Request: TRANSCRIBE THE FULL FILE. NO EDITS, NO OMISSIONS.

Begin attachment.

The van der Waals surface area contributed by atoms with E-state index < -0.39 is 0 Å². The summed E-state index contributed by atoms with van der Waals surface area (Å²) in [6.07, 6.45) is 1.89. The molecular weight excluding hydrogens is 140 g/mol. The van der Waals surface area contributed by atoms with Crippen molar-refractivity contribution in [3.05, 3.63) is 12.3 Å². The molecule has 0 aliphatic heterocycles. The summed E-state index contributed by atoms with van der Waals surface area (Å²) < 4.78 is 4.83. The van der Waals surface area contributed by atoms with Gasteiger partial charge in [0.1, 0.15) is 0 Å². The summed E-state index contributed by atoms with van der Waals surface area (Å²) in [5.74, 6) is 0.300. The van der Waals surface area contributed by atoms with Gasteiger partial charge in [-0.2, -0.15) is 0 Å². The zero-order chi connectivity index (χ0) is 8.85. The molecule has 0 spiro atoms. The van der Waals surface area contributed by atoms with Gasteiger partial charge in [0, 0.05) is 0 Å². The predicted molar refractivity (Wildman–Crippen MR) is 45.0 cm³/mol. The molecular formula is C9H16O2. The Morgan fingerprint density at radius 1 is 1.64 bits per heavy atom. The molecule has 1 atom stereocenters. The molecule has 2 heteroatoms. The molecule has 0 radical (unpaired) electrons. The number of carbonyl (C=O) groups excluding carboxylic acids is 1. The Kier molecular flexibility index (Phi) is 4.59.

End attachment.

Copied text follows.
The van der Waals surface area contributed by atoms with E-state index < -0.39 is 0 Å². The summed E-state index contributed by atoms with van der Waals surface area (Å²) in [6.07, 6.45) is 1.89. The molecular weight excluding hydrogens is 140 g/mol. The van der Waals surface area contributed by atoms with Crippen molar-refractivity contribution in [3.05, 3.63) is 12.3 Å². The molecule has 0 aliphatic heterocycles. The summed E-state index contributed by atoms with van der Waals surface area (Å²) < 4.78 is 4.83. The van der Waals surface area contributed by atoms with Gasteiger partial charge in [0.1, 0.15) is 0 Å². The summed E-state index contributed by atoms with van der Waals surface area (Å²) in [5.74, 6) is 0.300. The van der Waals surface area contributed by atoms with Gasteiger partial charge in [-0.2, -0.15) is 0 Å². The zero-order chi connectivity index (χ0) is 8.85. The molecule has 0 spiro atoms. The van der Waals surface area contributed by atoms with Gasteiger partial charge in [0, 0.05) is 0 Å². The predicted molar refractivity (Wildman–Crippen MR) is 45.0 cm³/mol. The molecular formula is C9H16O2. The Morgan fingerprint density at radius 1 is 1.64 bits per heavy atom. The molecule has 1 atom stereocenters. The molecule has 2 heteroatoms. The molecule has 0 radical (unpaired) electrons. The number of carbonyl (C=O) groups excluding carboxylic acids is 1. The Kier molecular flexibility index (Phi) is 4.59.